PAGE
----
Fresh grass is preferable to hay initially. Administering fecal softeners such as mineral oil, flax seed oil, or magnesium sulfate can help decrease irritation of the surgical site. [6]

Post-operative complications may include diarrhea and incisional complications. In rare cases, a horse may develop septic peritonitis, adhesions, or laminitis. [6]

Returning to Work

Stall rest is needed for about a month before the horse is turned back out to pasture.

Horses generally need three months to recover from surgery before returning to exercise. Owners should continue to monitor for signs of colic of abdominal discomfort. [10]

Prognosis for Horses with Enteroliths

Survival rates after surgical removal of enteroliths have improved over time, thanks to better surgical techniques and postoperative care. While early reported survival rates ranged from 47-70%, more recent reports show a short-term survival rate of 92-96% and long-term survival rates of 93%. [6]

Unless the intestine is badly damaged or ruptured, most surgical treatment for enteroliths in the large colon have a good prognosis. However, stones that have moved into the small colon have a poorer prognosis. [7]

Preventing Enteroliths

It may not always be possible to prevent enteroliths from forming in your horse’s intestinal tract. However there are measures you can take to greatly reduce your horse’s chance of developing them.

First and foremost, limit alfalfa to no more than 50% of the horse’s overall diet. Other recommended management practices, especially for horses living in areas where enteroliths are common, include the following: [3][6][10]

  • Add one cup of apple cider vinegar twice daily to lower the intestinal pH level
  • Provide frequent access to pasture and follow these turnout suggestions
  • Add psyllium to your horse’s diet, which may support intestinal motility
  • Provide regular exercise to promote gut function
  • Avoid feeding wheat or rice bran
  • Ensure your horse drinks enough water every day
  • Feed salt to promote water intake
  • Test water quality and soften hard water
  • Use raised feeders to keep hay off the ground and avoid ingestion of gravel, sand, or other objects

Enteroliths and the risk of impaction colic are a major source of concern for horse owners living in dry climates. However, by being aware of this condition and the factors associated with intestinal stones, you may be able to prevent enteroliths from affecting your horse no matter where you live.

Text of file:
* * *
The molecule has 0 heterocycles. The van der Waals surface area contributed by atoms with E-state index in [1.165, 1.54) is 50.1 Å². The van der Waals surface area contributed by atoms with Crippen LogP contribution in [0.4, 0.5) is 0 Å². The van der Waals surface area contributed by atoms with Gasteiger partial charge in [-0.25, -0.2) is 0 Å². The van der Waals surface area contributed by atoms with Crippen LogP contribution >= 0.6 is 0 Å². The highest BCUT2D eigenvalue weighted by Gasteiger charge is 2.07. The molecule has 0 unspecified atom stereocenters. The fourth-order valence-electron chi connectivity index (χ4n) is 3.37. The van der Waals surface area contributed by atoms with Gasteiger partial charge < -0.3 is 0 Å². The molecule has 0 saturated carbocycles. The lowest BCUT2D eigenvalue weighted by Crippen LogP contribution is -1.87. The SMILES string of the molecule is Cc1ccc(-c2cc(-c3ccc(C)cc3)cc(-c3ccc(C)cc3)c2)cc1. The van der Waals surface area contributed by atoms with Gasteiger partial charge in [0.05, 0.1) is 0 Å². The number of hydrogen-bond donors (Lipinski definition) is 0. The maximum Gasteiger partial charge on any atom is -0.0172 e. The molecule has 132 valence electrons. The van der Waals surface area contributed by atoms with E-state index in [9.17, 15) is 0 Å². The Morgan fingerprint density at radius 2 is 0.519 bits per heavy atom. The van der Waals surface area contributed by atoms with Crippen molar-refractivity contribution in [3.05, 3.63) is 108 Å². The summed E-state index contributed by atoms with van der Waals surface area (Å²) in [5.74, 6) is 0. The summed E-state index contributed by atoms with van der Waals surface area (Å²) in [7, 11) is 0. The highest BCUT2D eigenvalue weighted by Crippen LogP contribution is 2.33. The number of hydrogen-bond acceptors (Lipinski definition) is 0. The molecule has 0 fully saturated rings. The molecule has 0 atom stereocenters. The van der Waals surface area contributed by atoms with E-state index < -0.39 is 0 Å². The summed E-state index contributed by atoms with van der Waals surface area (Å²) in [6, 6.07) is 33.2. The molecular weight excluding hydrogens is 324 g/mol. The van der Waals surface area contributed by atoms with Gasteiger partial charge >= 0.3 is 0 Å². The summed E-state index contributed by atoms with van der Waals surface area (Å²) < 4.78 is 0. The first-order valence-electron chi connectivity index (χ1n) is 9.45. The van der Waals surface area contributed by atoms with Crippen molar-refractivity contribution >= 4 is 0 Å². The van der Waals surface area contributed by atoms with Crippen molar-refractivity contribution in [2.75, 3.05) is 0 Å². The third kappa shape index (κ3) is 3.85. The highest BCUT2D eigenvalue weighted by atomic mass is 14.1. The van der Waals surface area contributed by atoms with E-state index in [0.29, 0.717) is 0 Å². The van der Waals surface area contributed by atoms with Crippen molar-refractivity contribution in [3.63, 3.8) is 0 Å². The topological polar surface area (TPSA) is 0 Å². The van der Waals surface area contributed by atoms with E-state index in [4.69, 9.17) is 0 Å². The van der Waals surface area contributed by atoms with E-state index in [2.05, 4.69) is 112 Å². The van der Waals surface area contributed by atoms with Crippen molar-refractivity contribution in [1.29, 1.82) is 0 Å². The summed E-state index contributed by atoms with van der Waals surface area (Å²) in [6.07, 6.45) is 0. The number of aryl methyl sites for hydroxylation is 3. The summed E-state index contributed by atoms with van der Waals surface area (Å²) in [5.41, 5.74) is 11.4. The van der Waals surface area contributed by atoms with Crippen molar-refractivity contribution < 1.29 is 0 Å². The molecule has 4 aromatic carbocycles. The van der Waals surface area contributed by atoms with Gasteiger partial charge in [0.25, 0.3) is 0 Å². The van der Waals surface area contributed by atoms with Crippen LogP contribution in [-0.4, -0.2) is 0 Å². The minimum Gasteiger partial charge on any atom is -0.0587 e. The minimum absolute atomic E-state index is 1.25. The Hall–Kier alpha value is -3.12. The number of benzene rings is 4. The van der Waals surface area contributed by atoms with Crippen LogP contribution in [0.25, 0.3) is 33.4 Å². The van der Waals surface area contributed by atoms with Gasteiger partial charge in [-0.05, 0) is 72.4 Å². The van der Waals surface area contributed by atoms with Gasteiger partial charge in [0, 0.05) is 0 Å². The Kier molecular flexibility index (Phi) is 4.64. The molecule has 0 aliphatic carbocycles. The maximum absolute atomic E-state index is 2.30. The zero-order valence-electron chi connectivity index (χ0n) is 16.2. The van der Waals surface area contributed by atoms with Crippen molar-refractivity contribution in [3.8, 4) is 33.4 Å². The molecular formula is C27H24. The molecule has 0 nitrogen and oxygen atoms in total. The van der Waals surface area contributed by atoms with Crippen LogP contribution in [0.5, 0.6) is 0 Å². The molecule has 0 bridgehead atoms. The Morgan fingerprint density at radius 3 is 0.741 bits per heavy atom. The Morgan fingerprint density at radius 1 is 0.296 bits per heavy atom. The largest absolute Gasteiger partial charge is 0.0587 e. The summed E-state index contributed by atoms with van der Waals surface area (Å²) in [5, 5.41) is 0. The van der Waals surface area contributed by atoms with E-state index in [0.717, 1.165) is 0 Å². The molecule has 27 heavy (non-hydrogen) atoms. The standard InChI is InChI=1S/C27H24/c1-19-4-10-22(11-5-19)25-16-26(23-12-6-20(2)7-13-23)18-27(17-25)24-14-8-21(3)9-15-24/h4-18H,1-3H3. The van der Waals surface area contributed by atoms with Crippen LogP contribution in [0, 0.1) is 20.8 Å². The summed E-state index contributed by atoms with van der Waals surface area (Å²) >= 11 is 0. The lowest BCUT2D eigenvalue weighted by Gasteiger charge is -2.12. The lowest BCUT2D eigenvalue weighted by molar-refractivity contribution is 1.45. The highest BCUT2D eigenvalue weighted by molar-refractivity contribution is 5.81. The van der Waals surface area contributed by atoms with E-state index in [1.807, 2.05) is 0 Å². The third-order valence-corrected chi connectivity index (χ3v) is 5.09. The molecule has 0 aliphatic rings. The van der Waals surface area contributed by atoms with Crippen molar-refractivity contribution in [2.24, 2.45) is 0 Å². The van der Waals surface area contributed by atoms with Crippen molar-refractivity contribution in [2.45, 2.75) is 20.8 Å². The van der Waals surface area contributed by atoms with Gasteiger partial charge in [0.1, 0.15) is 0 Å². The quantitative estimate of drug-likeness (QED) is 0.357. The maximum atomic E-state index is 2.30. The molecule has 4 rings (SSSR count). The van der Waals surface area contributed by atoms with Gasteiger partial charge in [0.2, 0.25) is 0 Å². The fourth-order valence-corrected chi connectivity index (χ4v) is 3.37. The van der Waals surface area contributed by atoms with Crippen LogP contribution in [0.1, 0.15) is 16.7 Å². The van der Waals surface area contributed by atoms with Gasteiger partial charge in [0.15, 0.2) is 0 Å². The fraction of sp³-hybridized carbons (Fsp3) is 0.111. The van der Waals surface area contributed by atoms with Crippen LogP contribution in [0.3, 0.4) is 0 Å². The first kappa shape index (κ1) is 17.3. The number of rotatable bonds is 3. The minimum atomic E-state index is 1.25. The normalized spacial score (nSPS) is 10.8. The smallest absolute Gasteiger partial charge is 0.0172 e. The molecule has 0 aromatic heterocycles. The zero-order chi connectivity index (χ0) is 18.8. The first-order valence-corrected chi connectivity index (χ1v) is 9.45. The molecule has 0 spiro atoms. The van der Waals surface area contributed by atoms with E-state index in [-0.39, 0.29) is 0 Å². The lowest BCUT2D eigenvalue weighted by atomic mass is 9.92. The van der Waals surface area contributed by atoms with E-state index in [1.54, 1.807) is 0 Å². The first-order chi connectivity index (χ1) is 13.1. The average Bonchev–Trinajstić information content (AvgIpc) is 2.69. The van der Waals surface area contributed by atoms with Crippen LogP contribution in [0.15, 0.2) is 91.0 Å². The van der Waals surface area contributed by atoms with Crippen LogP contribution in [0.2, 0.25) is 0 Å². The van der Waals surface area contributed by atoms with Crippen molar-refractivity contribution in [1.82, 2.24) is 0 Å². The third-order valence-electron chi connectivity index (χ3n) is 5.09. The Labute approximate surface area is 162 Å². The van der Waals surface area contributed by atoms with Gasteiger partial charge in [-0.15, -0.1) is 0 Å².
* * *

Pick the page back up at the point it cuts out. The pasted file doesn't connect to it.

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References

  1. Taylor, K.S. and Faure, G. Geochemical Study of an Equine Enterolith, Medina County, Ohio. Ohio Academy of Science. 1983.
  2. Hassel, D.M. et al. Petrographic and geochemic evaluation of equine enteroliths. Am J Vet Res. 2001. View Summary
  3. Enteroliths in Horses. Vetster. 2023.
  4. Peart, S. Surprise discovery of enteroliths wedged in colon of American paint horse. Virginia-Maryland College of Veterinary Medicine. 2021.
  5. Turek, B. et al. Enterolithiasis in horses: analysis of 15 cases treated surgically in Saudi Arabia. Iran J Vet Res. 2019. View Summary
  6. Pierce, R.L. Enteroliths and Other Foreign Bodies. Vet Clin N Amer Equine Pract. 2009. View Summary
  7. Eastman, T.G. Enteroliths: A Rock and a Hard Place. Steinbeck Peninsula Equine Clinics. 2006.
  8. Rouff, A.A. et al. Trace elements in struvite equine enteroliths: Concentration, speciation and influence of diet. Journal of Trace Elements in Medicine and Biology. 2018.View Summary
  9. Hassel, D.M. et al. Equine Enterolithiasis: A Review and Retrospective Analysis of 900 Cases (1973–1996). AAEP Proceedings. 1997.
  10. Colic and Equine Enteroliths. Ford Veterinary Surgery Center. 2021.
  11. Cohen, N.D. et al. Risk factors for enterolithiasis among horses in Texas. J Am Vet Med Assoc. 2000. View Summary
  12. Yarbrough, T.B. et al. Abdominal radiography for diagnosis of enterolithiasis in horses: 141 cases (1990-1992). J Am Vet Med Assoc. 1994.